Recently we (3 adults and 2 children under the age of 10) took a rather long road trip. It was a learning experience for us all! :-) I did manage to do a few things to make the trip easier.
Before the trip I also purchased (for $1 each), a bottle with a push/pull top, like the top on a dishwashing detergent bottle. All drinks (diet soda, water, or juice) had to be in that bottle. No spills. We also took fresh fruit. You can always stop along the way and replenish supplies.
All in all, it was a fun, and educational trip; one I hope the children will always remember. I know I will!
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Hitting the road with the kids means hours in the car listening to them complain about being bored. Well, never fear the old games we used to play are still around and to top it off you can create some new car fun.
Before starting any vacation or car-travel, go to a good $1 store and pick out 5 small quiet toys for each child. Then give these to them one at a time throughout the trip instead off buying trinkets at each stop along the way. This will not only keep your children occupied, but will save you all kinds of money.
When traveling with children, I do this to avoid stopping all the time and save money on wipes. Before we leave, I get at least 2 wash cloths and soap them really well but don't rinse them. I put them in a ziplock baggie.
When traveling a long ways with a child, bring his shoe bag holder. Hang it over the car window to block sunlight and to store toys in the "pockets"! By Chell
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"Mom are we there yet?" ... "I know you are, but what am I?" ... "Mom! Sandy hit me!" Traveling with kids can be quite a challenge.Here are some tips to help keep them occupied and prevent you from going nuts. Post your ideas.
Books on tape are great for long car trips with kids or even by yourself! You can often check them out from the public library, so it's free!
By Becki in IN
When traveling on a long car trip with kids, a 9x13 inch cake pan with a tight-fitting lid is great to keep the kids busy. You can store coloring books, crayons, small toys, etc. inside the pan and then when they need a surface to color/play on, put the lid back on and use the lid as the surface! If the lid is uneven, flip the closed pan over and use the bottom.
By Becki in Indiana
Wow I thought there would be alot of suggestions, but I do have some that were not mentioned. 1st - food and drinks are a must. Books to read, music, and games. Homemade bingo using things that you would see on a car trip.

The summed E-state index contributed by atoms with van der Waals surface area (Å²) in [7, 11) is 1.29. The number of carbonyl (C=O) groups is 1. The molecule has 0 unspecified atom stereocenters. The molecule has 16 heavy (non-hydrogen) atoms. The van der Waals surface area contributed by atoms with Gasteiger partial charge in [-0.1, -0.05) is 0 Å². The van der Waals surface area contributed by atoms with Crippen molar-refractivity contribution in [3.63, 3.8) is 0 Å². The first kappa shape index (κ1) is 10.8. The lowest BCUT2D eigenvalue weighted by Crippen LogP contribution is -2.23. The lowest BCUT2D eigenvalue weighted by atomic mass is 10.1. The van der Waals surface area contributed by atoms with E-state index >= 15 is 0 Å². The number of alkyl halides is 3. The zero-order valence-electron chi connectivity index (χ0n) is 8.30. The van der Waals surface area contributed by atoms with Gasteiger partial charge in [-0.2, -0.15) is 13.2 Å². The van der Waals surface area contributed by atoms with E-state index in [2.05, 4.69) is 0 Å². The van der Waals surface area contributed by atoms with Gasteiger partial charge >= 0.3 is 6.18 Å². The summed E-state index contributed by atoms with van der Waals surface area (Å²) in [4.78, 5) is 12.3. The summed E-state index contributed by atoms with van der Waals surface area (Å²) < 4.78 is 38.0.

(bird, green car, semi, horse, barn, cow, flowers, church, dog, etc. ).
Play the ABC game, every one tries to get every letter of the alphabet starting with "A", you can see it on a billboard or license plate or other sign, but can not be anywhere except the first letter of the word. OK I admit that it is hard. You can make exceptions for little ones, like the letter "X" and " Q" can be eliminated and then you can say yes to the letter being anywhere in a word.
Another game is to play "guess who I am" (a famous person). Someone thinks of a person dead or alive. The players ask "yes or no " questions till they give up or get it. Another version of that game is " I spot". Someone announces that they see a certain something and then the guessing starts. Coloring books and puzzle books are great. My dad who was always the driver would ask us kids how far a certain distance was. He would pick a land mark up ahead and we would guess. Then he would tell us what it really was. The guessing was fun.
Also, I always bring each passenger a pillow and lap blanket. Sleeping is a great pastime too. haha
What time of day is the best time to travel with children?
By nanny from WI
It depends on how you train them. My folks would pack us up at midnight to leave so we would sleep while they were driving until 6-7am; then stop for breakfast, change clothes, etc. Just pack lots of games, books, snacks, DVDs if your vehicle is so equipped. Plan to stop every 2 hours for bathroom/stretch breaks; kids can't sit as long as adults. Stay positive! Start with shorter trips and work up. My nieces are 3 & 4 and travel like troopers, it's all in the "training."
As bkvander said, it really does depend on the child and how they have been trained. I think the first trip I did with my kids was started just around bedtime so they will sleep. Now that they are a few years old, but still preteen we get up really early. Kids crawl in the vehicle in their pj's and then we stop for breakfast when they wake again. They do generally go back to sleep for a while, but it might take a little bit for that to happen. They change out of pjs when we stop for breakfast.
Another tip I found that helped a lot was to pack a "fun bag" that is easily accessible at stops. The bag should have stuff like sidewalk chalk, bubbles, a small ball, maybe a jump rope depending on the age of the child. Every stop should include a few minutes of play time to let the kids expend some of that pent up energy that ends up causing arguing between siblings. We also play tag during our stops if there is a place that won't interrupt others. Now that my kids are school age, I have included a small digital camera in the "fun bag". It is always cool to see things from their point of view.
We used to travel with our kids starting around 7pm. The trick we learned early - on days to travel we didn't give our kids an afternoon nap. This would usually end up with them going to sleep sooner and staying asleep through the night.
If you really need to travel during the day I would recommend leaving an hour or so before your kids normally take a nap. Then they sleep during part of the trip. Of course , if your kids don't normally take naps your next best bet is an activity that is high energy to wear them out (so to speak). Just make sure you live through it. No naps for the driver.